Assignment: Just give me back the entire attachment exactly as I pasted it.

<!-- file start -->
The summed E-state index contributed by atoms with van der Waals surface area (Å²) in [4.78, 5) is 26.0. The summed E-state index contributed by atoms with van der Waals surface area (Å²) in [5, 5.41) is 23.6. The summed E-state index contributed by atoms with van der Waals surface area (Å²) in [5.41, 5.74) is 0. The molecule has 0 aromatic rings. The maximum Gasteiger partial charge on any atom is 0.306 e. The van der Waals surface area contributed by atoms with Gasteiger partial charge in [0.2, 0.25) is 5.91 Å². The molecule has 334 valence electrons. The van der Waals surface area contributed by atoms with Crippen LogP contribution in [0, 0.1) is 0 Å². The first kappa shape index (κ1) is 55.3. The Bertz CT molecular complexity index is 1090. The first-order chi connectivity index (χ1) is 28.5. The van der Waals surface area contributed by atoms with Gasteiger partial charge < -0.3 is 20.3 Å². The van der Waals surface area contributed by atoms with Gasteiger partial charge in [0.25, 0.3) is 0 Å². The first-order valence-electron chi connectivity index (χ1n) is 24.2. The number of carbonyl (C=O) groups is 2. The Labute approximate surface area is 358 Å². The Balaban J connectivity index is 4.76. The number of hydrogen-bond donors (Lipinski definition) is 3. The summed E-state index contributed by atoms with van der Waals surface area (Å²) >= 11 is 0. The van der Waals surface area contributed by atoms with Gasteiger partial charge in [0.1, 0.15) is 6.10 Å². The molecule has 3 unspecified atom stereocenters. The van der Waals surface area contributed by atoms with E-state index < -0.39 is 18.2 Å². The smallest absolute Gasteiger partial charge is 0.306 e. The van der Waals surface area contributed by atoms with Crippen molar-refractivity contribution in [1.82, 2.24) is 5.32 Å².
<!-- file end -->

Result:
The summed E-state index contributed by atoms with van der Waals surface area (Å²) in [4.78, 5) is 26.0. The summed E-state index contributed by atoms with van der Waals surface area (Å²) in [5, 5.41) is 23.6. The summed E-state index contributed by atoms with van der Waals surface area (Å²) in [5.41, 5.74) is 0. The molecule has 0 aromatic rings. The maximum Gasteiger partial charge on any atom is 0.306 e. The van der Waals surface area contributed by atoms with Gasteiger partial charge in [0.2, 0.25) is 5.91 Å². The molecule has 334 valence electrons. The van der Waals surface area contributed by atoms with Crippen LogP contribution in [0, 0.1) is 0 Å². The first kappa shape index (κ1) is 55.3. The Bertz CT molecular complexity index is 1090. The first-order chi connectivity index (χ1) is 28.5. The van der Waals surface area contributed by atoms with Gasteiger partial charge < -0.3 is 20.3 Å². The van der Waals surface area contributed by atoms with Gasteiger partial charge in [0.25, 0.3) is 0 Å². The first-order valence-electron chi connectivity index (χ1n) is 24.2. The number of carbonyl (C=O) groups is 2. The Labute approximate surface area is 358 Å². The Balaban J connectivity index is 4.76. The number of hydrogen-bond donors (Lipinski definition) is 3. The summed E-state index contributed by atoms with van der Waals surface area (Å²) >= 11 is 0. The van der Waals surface area contributed by atoms with Gasteiger partial charge in [0.1, 0.15) is 6.10 Å². The molecule has 3 unspecified atom stereocenters. The van der Waals surface area contributed by atoms with E-state index < -0.39 is 18.2 Å². The smallest absolute Gasteiger partial charge is 0.306 e. The van der Waals surface area contributed by atoms with Crippen molar-refractivity contribution in [1.82, 2.24) is 5.32 Å².